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Overcoming the “Success-Killer’s” in Your Life.

July 26, 2012

In my years as a business person, I’ve known a lot of people (I’m included here!) who started out in business and ended up in failure. It wasn’t because they were stupid, or lacking in business knowledge, or because they were bad people; no, it was because they practiced mental behaviors that kept them from succeeding.

Here are a few of the ‘Success-Killers’ I’ve had to overcome:

Most people think too small!

The majority of us are incredibly talented and innovative. We have a wealth of relationships and experiences behind us. But few of us are willing to really dream big. Do you have a really big vision for yourself How many of us are really willing to ask the question, “Am I living up to my abilities and potential?”

Worry, the ‘energy sapper’.

Too often, instead of focusing on what could go right, business people are consumed by worry as to what could go wrong. This is not only unproductive but it drains energy, making the possibility of failure even more likely. Planning for various possibilities is a practical necessity, but constant worry is a destructive force. Read How to Stop Worrying and Start Living by Dale Carnegie for helpful ideas.

Know Your Strengths and Weaknesses

A successful business person can appreciate their strengths and their accomplishments while also being fully realistic about their limitations. The best way to do this is to get feedback from trusted friends, and carefully listen and absorb what you hear. Acknowledging the fact that you aren’t perfect (ant that’s OKAY!) is the first step in gaining the necessary strengths to succeed, both in business and in life.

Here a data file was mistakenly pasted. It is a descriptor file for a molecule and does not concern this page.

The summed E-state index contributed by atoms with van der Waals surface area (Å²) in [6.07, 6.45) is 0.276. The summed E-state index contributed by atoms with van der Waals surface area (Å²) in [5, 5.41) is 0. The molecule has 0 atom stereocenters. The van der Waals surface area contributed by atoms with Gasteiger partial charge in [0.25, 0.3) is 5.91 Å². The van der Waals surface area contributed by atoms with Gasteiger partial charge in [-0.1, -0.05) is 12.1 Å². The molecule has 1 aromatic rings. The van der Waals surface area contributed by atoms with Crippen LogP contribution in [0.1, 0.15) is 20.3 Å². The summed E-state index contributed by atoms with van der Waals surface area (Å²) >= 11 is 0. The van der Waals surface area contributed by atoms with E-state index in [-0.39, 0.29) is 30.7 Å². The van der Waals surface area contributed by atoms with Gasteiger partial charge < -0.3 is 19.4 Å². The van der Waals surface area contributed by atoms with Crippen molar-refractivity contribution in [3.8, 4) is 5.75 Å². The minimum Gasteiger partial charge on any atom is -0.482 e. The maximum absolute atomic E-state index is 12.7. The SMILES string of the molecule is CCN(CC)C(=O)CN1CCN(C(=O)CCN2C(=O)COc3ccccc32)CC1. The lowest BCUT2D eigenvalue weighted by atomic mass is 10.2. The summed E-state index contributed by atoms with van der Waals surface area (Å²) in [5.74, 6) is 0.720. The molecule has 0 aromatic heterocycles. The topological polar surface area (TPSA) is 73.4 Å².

Be honest

No, I’m not talking about cheating in the business world. Rather, I’m talking about being honest with yourself, with your employees, and with your customers. Recognize what you can do, and what you can’t do. Don’t promise things you can deliver; don’t seek others’ approval was false expectation. Learn to say no when necessary, set boundaries if needed; you will be happier with yourself and you will have integrity among your business associates.

 

Believe that YOU can…..

Business is hard work. Every business has its fair share of obstacles, i.e., getting started, raising funds, hiring employees, etc. You are not the first person to have this problem. The answer may be in a book, online, or in the experiences of a business associate – but there is an answer. Build confidence by taking stock of the knowledge you have, research any additional information you need, then come up with a plan to deal with the problem.

Relax and reflect

Business people often play many roles: parent, spouse, community volunteer, business owner or manager, etc. Too often, we’ve been told that we need to stay busy, that if we just work harder we will be successful. We often confuse activity with accomplishment; at the end of the day we know we’ve been busy but find out hardly anything has been done. Try not to take work home with you – when you’re off work – be truly off work! People who take regular vacations live longer than those who don’t. Take a walk, watch a sunset, read a book that has nothing to do with work, spend time with your family. I think it was Lee Iacocca that said, “No one on their deathbed wishes they had spent more time at the office.”

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